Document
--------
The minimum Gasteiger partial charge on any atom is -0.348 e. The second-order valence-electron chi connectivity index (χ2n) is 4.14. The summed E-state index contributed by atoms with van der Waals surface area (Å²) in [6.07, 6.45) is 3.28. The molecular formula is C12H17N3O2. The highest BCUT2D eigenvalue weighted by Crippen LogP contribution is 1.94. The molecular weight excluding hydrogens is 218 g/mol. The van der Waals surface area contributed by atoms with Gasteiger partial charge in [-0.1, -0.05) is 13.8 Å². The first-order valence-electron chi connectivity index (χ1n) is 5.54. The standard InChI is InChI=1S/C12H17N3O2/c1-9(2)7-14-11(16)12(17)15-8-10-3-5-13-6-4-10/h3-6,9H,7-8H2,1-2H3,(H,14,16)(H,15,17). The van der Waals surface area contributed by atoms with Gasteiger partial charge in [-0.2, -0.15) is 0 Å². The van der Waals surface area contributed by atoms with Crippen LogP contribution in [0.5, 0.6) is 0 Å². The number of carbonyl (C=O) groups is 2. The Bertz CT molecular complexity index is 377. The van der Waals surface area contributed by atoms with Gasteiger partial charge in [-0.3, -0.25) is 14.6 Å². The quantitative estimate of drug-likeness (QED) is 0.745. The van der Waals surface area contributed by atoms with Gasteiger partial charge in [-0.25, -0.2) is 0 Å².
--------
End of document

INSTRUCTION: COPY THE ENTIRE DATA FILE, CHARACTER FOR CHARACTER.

The minimum Gasteiger partial charge on any atom is -0.348 e. The second-order valence-electron chi connectivity index (χ2n) is 4.14. The summed E-state index contributed by atoms with van der Waals surface area (Å²) in [6.07, 6.45) is 3.28. The molecular formula is C12H17N3O2. The highest BCUT2D eigenvalue weighted by Crippen LogP contribution is 1.94. The molecular weight excluding hydrogens is 218 g/mol. The van der Waals surface area contributed by atoms with Gasteiger partial charge in [-0.1, -0.05) is 13.8 Å². The first-order valence-electron chi connectivity index (χ1n) is 5.54. The standard InChI is InChI=1S/C12H17N3O2/c1-9(2)7-14-11(16)12(17)15-8-10-3-5-13-6-4-10/h3-6,9H,7-8H2,1-2H3,(H,14,16)(H,15,17). The van der Waals surface area contributed by atoms with Gasteiger partial charge in [-0.2, -0.15) is 0 Å². The van der Waals surface area contributed by atoms with Crippen LogP contribution in [0.5, 0.6) is 0 Å². The number of carbonyl (C=O) groups is 2. The Bertz CT molecular complexity index is 377. The van der Waals surface area contributed by atoms with Gasteiger partial charge in [-0.3, -0.25) is 14.6 Å². The quantitative estimate of drug-likeness (QED) is 0.745. The van der Waals surface area contributed by atoms with Gasteiger partial charge in [-0.25, -0.2) is 0 Å².